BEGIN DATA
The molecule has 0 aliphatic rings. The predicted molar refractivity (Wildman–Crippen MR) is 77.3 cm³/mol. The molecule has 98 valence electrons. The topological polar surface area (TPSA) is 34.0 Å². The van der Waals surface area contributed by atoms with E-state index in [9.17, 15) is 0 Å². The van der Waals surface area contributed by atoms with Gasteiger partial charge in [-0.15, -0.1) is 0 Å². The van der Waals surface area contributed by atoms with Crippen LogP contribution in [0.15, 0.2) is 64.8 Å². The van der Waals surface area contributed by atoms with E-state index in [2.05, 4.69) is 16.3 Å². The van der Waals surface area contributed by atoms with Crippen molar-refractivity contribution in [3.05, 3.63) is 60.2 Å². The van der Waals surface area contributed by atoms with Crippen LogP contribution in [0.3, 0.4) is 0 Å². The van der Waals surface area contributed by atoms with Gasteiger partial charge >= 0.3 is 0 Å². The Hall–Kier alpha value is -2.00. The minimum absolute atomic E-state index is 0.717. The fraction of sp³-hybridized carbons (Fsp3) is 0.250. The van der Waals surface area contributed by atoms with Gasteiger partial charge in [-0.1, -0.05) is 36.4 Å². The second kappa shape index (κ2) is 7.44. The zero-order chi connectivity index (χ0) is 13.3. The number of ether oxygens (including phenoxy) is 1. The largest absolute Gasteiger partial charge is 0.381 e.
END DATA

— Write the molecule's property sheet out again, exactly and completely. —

The molecule has 0 aliphatic rings. The predicted molar refractivity (Wildman–Crippen MR) is 77.3 cm³/mol. The molecule has 98 valence electrons. The topological polar surface area (TPSA) is 34.0 Å². The van der Waals surface area contributed by atoms with E-state index in [9.17, 15) is 0 Å². The van der Waals surface area contributed by atoms with Gasteiger partial charge in [-0.15, -0.1) is 0 Å². The van der Waals surface area contributed by atoms with Crippen LogP contribution in [0.15, 0.2) is 64.8 Å². The van der Waals surface area contributed by atoms with E-state index in [2.05, 4.69) is 16.3 Å². The van der Waals surface area contributed by atoms with Crippen molar-refractivity contribution in [3.05, 3.63) is 60.2 Å². The van der Waals surface area contributed by atoms with Crippen LogP contribution in [0.3, 0.4) is 0 Å². The van der Waals surface area contributed by atoms with Gasteiger partial charge >= 0.3 is 0 Å². The Hall–Kier alpha value is -2.00. The minimum absolute atomic E-state index is 0.717. The fraction of sp³-hybridized carbons (Fsp3) is 0.250. The van der Waals surface area contributed by atoms with Gasteiger partial charge in [-0.1, -0.05) is 36.4 Å². The second kappa shape index (κ2) is 7.44. The zero-order chi connectivity index (χ0) is 13.3. The number of ether oxygens (including phenoxy) is 1. The largest absolute Gasteiger partial charge is 0.381 e.